If we make any kind of reasonable assumptions about renting, house price increases and mortgage repayments, it makes a lot of sense for people to save to purchase their own home as soon as possible.

Could you provide a source for this claim? If this were true, we would expect that it's possible to make a lot of money by buying property and renting it out. This would imply that the market for housing is hugely inefficient.

Comment author: Denkenberger 25 April 2018 12:48:48AM 1 point [-]

GWWC says 4.8% per year attrition. If we say the OP data is half life of 5 years and exponential decay, that is 13% attrition per year. That would mean an expected duration of being an EA of eight years. I think I remember reading somewhere that GWWC was only assuming three years of donations, so eight years sounds a lot better to me. Another thought is that the pledge has been compared with marriage, so we could look at the average duration of the marriage. When I looked into this, it appeared to be fairly bimodal, with many ending relatively quickly, but many ending till death do they part. GWWC argues that consistent exponential decay would be too pessimistic. If we believe the 13% per year attrition, that means we need to recruit 13% more people each year just to stay the same size.

Comment author: ThomasSittler 25 April 2018 12:32:04PM 2 points [-]

From your link:

Some members leave Giving What We Can, and therefore can be assumed not to actually donate the money they pledged. Others we lose contact with, so that we don’t know whether they donate the money they pledged. The rate of people leaving has so far been 1.7% of members per year.[9]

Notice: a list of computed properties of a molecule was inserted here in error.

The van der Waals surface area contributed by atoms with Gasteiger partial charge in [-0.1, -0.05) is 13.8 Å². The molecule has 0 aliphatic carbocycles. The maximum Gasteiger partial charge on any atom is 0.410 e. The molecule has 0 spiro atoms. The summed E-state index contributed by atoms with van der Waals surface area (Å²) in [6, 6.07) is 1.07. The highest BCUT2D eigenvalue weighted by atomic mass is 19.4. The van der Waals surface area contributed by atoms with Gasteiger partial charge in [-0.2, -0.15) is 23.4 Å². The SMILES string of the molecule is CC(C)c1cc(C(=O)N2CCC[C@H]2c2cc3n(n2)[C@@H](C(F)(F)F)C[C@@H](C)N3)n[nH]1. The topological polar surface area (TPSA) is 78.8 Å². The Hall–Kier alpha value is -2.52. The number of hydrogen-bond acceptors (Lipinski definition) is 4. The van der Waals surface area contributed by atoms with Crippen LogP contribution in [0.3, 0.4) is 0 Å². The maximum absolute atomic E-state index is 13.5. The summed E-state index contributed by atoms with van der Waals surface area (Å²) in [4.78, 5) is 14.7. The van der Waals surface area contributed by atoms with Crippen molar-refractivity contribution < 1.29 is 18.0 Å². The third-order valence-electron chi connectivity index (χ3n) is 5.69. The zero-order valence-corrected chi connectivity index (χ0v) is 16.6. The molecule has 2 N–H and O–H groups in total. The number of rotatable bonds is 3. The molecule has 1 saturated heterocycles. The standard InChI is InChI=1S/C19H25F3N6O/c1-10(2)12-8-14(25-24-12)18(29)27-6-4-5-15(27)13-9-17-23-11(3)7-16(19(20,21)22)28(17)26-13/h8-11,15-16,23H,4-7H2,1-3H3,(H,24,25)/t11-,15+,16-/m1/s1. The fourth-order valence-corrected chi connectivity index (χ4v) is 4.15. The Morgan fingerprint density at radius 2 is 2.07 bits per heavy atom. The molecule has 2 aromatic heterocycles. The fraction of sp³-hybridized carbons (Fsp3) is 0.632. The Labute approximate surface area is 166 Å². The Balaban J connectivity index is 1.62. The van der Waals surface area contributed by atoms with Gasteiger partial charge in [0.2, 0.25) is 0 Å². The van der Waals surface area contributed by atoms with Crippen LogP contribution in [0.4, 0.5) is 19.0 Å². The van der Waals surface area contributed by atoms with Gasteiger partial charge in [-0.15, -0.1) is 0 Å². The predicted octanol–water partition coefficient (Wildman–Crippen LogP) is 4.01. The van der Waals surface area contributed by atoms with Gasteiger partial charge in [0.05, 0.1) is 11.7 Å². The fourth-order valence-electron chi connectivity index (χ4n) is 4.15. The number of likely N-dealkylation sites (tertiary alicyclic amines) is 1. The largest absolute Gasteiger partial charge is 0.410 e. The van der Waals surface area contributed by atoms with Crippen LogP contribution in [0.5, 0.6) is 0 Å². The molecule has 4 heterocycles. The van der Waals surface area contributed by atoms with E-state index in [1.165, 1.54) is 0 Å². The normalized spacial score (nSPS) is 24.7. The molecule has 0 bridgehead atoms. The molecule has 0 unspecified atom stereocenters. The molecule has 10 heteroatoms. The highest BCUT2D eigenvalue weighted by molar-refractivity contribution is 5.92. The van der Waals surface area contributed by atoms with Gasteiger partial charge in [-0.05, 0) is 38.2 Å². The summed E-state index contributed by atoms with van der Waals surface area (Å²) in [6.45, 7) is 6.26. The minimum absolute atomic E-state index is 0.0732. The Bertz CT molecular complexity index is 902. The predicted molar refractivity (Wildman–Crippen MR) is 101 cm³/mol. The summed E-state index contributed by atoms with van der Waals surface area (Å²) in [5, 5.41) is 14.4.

Other people lose contact with Giving What We Can. The rate of people going silent has been 4.7% per year (we have counted people as silent if we haven’t had any contact with them for over 2 years) . It seems likely that members who go silent still donate some amount, but it is likely to be less than the amount they pledged. We have assumed that this will be around one-third of their original pledge (for example, if a person pledging the standard 10% of their income has gone silent, we’ve only counted 3.33% of their pledge in this calculation).

Given these numbers, the total of those ceasing donations per year is4.8%.[10] We’ve assumed that this percentage will remain constant over time. This means that after, say, 30 years, each member has a 23% chance of still donating, which we believe is a plausible estimate.

It might be useful to know "no contact for 2 years" means exactly. Not because I'm trying to nitpick. But the way we operationalise these metrics sometimes makes a big difference.